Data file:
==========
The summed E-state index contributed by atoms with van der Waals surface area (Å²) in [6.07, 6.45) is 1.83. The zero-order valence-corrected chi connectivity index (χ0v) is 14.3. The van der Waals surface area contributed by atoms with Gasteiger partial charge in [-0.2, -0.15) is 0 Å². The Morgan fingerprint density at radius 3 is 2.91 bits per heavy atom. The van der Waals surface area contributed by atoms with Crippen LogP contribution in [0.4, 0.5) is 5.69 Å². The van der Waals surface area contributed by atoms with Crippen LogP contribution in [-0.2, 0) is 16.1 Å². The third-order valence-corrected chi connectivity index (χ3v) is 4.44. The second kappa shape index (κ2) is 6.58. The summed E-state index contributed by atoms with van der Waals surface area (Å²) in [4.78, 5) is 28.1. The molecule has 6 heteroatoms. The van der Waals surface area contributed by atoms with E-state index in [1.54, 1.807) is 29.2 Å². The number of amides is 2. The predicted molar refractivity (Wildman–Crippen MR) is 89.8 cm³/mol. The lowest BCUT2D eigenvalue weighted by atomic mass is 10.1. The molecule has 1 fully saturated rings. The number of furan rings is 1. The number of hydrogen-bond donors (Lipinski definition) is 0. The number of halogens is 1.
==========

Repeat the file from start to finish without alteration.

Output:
The summed E-state index contributed by atoms with van der Waals surface area (Å²) in [6.07, 6.45) is 1.83. The zero-order valence-corrected chi connectivity index (χ0v) is 14.3. The van der Waals surface area contributed by atoms with Gasteiger partial charge in [-0.2, -0.15) is 0 Å². The Morgan fingerprint density at radius 3 is 2.91 bits per heavy atom. The van der Waals surface area contributed by atoms with Crippen LogP contribution in [0.4, 0.5) is 5.69 Å². The van der Waals surface area contributed by atoms with Crippen LogP contribution in [-0.2, 0) is 16.1 Å². The third-order valence-corrected chi connectivity index (χ3v) is 4.44. The second kappa shape index (κ2) is 6.58. The summed E-state index contributed by atoms with van der Waals surface area (Å²) in [4.78, 5) is 28.1. The molecule has 6 heteroatoms. The van der Waals surface area contributed by atoms with E-state index in [1.54, 1.807) is 29.2 Å². The number of amides is 2. The predicted molar refractivity (Wildman–Crippen MR) is 89.8 cm³/mol. The lowest BCUT2D eigenvalue weighted by atomic mass is 10.1. The molecule has 1 fully saturated rings. The number of furan rings is 1. The number of hydrogen-bond donors (Lipinski definition) is 0. The number of halogens is 1.